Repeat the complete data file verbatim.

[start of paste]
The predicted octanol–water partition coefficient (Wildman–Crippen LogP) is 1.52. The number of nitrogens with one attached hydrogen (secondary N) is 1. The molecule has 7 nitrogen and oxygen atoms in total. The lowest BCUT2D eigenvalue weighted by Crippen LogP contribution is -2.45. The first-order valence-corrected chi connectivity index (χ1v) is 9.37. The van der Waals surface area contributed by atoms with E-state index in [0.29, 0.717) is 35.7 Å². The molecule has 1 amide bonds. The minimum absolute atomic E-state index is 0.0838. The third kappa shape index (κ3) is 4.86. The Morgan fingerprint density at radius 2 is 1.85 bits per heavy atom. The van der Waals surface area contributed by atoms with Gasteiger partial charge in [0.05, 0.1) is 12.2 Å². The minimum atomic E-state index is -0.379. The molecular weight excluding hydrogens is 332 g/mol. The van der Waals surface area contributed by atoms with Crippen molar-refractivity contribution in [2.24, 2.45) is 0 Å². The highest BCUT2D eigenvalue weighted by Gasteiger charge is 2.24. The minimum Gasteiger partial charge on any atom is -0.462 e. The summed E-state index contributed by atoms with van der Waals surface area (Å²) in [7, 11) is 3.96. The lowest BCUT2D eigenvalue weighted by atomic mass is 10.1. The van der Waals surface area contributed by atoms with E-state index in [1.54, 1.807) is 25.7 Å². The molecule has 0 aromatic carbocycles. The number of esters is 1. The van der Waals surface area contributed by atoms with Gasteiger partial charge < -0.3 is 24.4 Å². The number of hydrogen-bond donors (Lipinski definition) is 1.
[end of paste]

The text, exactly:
The predicted octanol–water partition coefficient (Wildman–Crippen LogP) is 1.52. The number of nitrogens with one attached hydrogen (secondary N) is 1. The molecule has 7 nitrogen and oxygen atoms in total. The lowest BCUT2D eigenvalue weighted by Crippen LogP contribution is -2.45. The first-order valence-corrected chi connectivity index (χ1v) is 9.37. The van der Waals surface area contributed by atoms with E-state index in [0.29, 0.717) is 35.7 Å². The molecule has 1 amide bonds. The minimum absolute atomic E-state index is 0.0838. The third kappa shape index (κ3) is 4.86. The Morgan fingerprint density at radius 2 is 1.85 bits per heavy atom. The van der Waals surface area contributed by atoms with Gasteiger partial charge in [0.05, 0.1) is 12.2 Å². The minimum atomic E-state index is -0.379. The molecular weight excluding hydrogens is 332 g/mol. The van der Waals surface area contributed by atoms with Crippen molar-refractivity contribution in [2.24, 2.45) is 0 Å². The highest BCUT2D eigenvalue weighted by Gasteiger charge is 2.24. The minimum Gasteiger partial charge on any atom is -0.462 e. The summed E-state index contributed by atoms with van der Waals surface area (Å²) in [7, 11) is 3.96. The lowest BCUT2D eigenvalue weighted by atomic mass is 10.1. The van der Waals surface area contributed by atoms with E-state index in [1.54, 1.807) is 25.7 Å². The molecule has 0 aromatic carbocycles. The number of esters is 1. The van der Waals surface area contributed by atoms with Gasteiger partial charge < -0.3 is 24.4 Å². The number of hydrogen-bond donors (Lipinski definition) is 1.